In many different applications, the power-supply output must turn-on within a specific window of time because of
sequencing requirements, ensuring proper operation of the load, or to minimize the loading on the input supply.
Both LDOs start-up are well-controlled and user-adjustable through the CNR/SS capacitor, solving the demanding
requirements faced by many power-supply design engineers in a simple fashion. For start-up tracking to work
correctly. a minimum 4.7-nF CNR/SS capacitor is required. For more information on startup tracking, see the
Noise-Reduction and Soft-Start Capacitor (CNR/SS) section.
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Feature Description (continued)
7.3.4.1 Start-Up Tracking
Figure 63 shows how both regulators use a common reference, which enables start-up tracking. Using the same
reference voltage for both the positive and negative regulators ensures that the regulators start-up together in a
controlled fashion; see Figure 24 and Figure 25.
Ramps on VINx with EN = VINP that are slower than the soft-start time do not have start-up tracking. If ramps
slower than the soft-start time are used then enable should be used to start the device to ensure start-up
tracking. A small mismatch between the positive and negative internal enable thresholds means that one channel
turns on at a slightly lower input voltage than the other channel. This mismatch is typically not a problem in most
applications and is easily solved by controlling the start-up with enable. The external signal can come from the
input power supply power-good indicator, a voltage supervisor output such as the TPS3701, or from another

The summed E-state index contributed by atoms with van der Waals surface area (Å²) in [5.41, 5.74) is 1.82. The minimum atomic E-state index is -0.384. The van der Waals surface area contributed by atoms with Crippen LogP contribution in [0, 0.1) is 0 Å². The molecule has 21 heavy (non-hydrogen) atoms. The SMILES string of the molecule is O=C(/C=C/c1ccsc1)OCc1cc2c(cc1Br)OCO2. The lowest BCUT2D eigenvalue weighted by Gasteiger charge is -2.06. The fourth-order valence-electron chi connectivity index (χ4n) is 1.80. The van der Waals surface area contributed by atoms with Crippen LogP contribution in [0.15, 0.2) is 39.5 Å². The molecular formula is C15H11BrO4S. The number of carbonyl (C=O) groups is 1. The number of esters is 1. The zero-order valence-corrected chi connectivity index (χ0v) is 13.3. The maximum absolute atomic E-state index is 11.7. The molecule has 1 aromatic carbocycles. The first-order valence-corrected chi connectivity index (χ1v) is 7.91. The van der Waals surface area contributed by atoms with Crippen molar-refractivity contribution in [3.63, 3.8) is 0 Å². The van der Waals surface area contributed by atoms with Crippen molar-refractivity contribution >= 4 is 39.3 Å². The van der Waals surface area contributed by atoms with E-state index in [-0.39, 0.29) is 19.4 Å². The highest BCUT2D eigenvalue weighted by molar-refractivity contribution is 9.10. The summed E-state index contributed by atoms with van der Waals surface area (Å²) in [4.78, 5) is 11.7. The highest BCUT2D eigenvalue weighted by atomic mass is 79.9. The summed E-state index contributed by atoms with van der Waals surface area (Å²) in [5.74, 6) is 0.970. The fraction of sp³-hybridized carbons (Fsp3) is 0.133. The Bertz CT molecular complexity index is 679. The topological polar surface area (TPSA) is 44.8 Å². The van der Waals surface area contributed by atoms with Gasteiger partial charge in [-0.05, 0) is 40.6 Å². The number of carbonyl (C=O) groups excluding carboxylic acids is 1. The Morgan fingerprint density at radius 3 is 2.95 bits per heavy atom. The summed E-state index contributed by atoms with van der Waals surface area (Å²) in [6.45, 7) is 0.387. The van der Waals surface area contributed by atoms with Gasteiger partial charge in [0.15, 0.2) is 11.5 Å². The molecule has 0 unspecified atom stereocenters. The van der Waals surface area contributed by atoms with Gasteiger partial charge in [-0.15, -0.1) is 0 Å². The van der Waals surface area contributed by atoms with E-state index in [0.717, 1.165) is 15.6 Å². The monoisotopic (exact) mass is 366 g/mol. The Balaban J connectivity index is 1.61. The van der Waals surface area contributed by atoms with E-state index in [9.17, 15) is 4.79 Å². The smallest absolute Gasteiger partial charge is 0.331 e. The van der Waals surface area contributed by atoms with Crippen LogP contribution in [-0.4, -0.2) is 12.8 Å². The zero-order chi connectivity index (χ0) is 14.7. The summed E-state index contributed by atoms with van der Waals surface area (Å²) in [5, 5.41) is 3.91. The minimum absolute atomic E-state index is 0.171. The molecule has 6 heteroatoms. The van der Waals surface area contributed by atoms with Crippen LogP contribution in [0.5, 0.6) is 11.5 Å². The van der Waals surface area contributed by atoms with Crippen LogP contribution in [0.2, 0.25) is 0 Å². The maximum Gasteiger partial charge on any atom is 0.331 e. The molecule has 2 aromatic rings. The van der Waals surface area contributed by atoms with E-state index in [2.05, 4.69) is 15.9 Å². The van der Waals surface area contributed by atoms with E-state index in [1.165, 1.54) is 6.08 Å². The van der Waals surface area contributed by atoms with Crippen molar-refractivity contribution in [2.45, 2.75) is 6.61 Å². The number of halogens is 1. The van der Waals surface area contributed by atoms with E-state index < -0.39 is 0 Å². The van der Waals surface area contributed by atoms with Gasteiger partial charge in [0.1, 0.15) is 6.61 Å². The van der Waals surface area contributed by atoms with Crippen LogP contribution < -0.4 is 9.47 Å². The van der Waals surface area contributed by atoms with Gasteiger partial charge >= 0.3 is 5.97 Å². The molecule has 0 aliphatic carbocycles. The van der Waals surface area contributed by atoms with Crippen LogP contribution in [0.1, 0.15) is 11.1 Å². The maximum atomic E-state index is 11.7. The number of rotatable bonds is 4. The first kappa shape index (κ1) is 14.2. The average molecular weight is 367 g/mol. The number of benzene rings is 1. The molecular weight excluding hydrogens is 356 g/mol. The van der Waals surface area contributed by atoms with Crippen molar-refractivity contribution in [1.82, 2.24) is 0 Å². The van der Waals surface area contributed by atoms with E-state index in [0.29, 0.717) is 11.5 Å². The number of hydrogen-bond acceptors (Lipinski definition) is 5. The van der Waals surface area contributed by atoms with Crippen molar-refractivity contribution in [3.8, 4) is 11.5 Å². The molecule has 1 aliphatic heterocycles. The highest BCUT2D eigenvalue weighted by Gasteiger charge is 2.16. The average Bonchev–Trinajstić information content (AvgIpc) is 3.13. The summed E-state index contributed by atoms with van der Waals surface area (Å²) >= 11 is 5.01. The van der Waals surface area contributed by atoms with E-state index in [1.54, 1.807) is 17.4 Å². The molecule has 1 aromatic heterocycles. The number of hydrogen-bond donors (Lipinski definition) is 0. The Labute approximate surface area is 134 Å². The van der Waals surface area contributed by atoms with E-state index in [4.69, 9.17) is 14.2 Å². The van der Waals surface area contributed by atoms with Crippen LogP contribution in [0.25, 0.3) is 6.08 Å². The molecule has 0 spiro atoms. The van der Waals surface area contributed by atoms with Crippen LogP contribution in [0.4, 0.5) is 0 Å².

source.
VOUTN = VBUF × (-R1N/R2N)
VOUTP = VNR/SS × (1+R1P/R2P)
VINN
VINP
R1N
±
+
±
+
R1P
VNR/SS
GND
R2N
R2P
GND
VBUF
x1
Figure 63. Simplified Regulation Circuit
7.3.4.2 Sequencing
Figure 64 and Table 2 describe how the turn-on and turn-off times of both LDOs (respectively) is controlled by
setting the enable circuit (EN) and undervoltage lockout circuit (UVLOP and UVLON).
UVLOP
Internal
Enable
EN
UVLON
Figure 64. Simplified Turn-On Control
Table 2. Sequencing Functionality Table
POSITIVE INPUT VOLTAGE
(VINP)
NEGATIVE INPUT VOLTAGE
(VINN)
VINP ≥ VUVLOP
VINN ≤ VUVLON
VINP ≥ VUVLOP
(1)
22
ENABLE STATUS
LDO
STATUS
ACTIVE
DISCHARGE
EN = 1
On
Off
EN = 0
Off
On (1)
VINN > VUVLON
EN = don't care
Off
On (1)
VINP < VUVLOP
VINN ≤ VUVLON
EN = don't care
Off
On (1)
VINP < VUVLOP – VHYSP
VINN > VUVLON – VHYSN
EN = don't care
Off
On (1)
The active discharge remains on as long as VINx and VOUTx provide enough headroom for the discharge circuit to function.
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7.3.4.2.1 Enable (EN)
The enable signal (VEN) is an active-high digital control that enables the LDO when the enable voltage is past the
rising threshold (VEN ≥ VIH(EN)) and disables the LDO when the enable voltage is below the falling threshold (VEN
≤ VIL(EN)). The exact enable threshold is between VIH(EN) and VIL(EN) because EN is a digital control. In
applications that do not use the enable control, connect EN to VINP.
A slow VINx ramp directly connecting EN to VINP can cause the start-up tracking to move out of specification.
Under slow ramp conditions, use a resistor divider from VINP to ensure start-up tracking.
7.3.4.2.2 Undervoltage Lockout (UVLO) Control
The UVLO circuit responds quickly to glitches on the input supplies and attempts to disable the output of the
device if either of these rails collapse.
As a result of the fast response time of the input supply UVLO circuit, fast and short line transients well below the
input supply UVLO falling threshold (brownouts) can cause momentary glitches during the edges of the transient.
These glitches are typical in most LDOs. The local input capacitance prevents severe brown-outs in most
applications; see the Undervoltage Lockout (UVLOx) Control section for more details. Fast line transients can
cause the outputs to momentarily shut off, and can be mitigated through using the recommended 10-µF input
capacitor. If this becomes a problem in the system, increasing the input capacitance prevents these glitches from
occurring.
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7.4 Device Functional Modes